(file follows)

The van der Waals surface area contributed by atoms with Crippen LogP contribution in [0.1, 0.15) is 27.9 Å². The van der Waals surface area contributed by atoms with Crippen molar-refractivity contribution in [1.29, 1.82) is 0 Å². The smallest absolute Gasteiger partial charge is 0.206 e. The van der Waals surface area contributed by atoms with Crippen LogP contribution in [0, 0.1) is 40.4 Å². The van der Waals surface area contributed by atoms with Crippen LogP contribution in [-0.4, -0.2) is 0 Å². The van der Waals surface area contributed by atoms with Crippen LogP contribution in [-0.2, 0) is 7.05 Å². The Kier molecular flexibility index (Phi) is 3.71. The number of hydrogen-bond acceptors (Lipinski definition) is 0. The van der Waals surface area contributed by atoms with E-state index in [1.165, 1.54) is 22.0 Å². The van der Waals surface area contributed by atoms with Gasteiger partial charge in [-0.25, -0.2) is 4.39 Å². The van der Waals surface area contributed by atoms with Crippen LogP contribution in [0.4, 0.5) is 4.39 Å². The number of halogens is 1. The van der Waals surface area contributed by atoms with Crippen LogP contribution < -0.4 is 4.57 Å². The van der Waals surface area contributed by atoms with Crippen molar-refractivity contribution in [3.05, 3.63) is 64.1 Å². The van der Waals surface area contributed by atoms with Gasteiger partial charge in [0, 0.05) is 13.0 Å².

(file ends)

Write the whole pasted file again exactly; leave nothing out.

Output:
The van der Waals surface area contributed by atoms with Crippen LogP contribution in [0.1, 0.15) is 27.9 Å². The van der Waals surface area contributed by atoms with Crippen molar-refractivity contribution in [1.29, 1.82) is 0 Å². The smallest absolute Gasteiger partial charge is 0.206 e. The van der Waals surface area contributed by atoms with Crippen LogP contribution in [0, 0.1) is 40.4 Å². The van der Waals surface area contributed by atoms with Crippen LogP contribution in [-0.4, -0.2) is 0 Å². The van der Waals surface area contributed by atoms with Crippen LogP contribution in [-0.2, 0) is 7.05 Å². The Kier molecular flexibility index (Phi) is 3.71. The number of hydrogen-bond acceptors (Lipinski definition) is 0. The van der Waals surface area contributed by atoms with E-state index in [1.165, 1.54) is 22.0 Å². The van der Waals surface area contributed by atoms with Gasteiger partial charge in [-0.25, -0.2) is 4.39 Å². The van der Waals surface area contributed by atoms with Crippen LogP contribution in [0.4, 0.5) is 4.39 Å². The number of halogens is 1. The van der Waals surface area contributed by atoms with Crippen LogP contribution < -0.4 is 4.57 Å². The van der Waals surface area contributed by atoms with Crippen molar-refractivity contribution in [3.05, 3.63) is 64.1 Å². The van der Waals surface area contributed by atoms with Gasteiger partial charge in [0, 0.05) is 13.0 Å².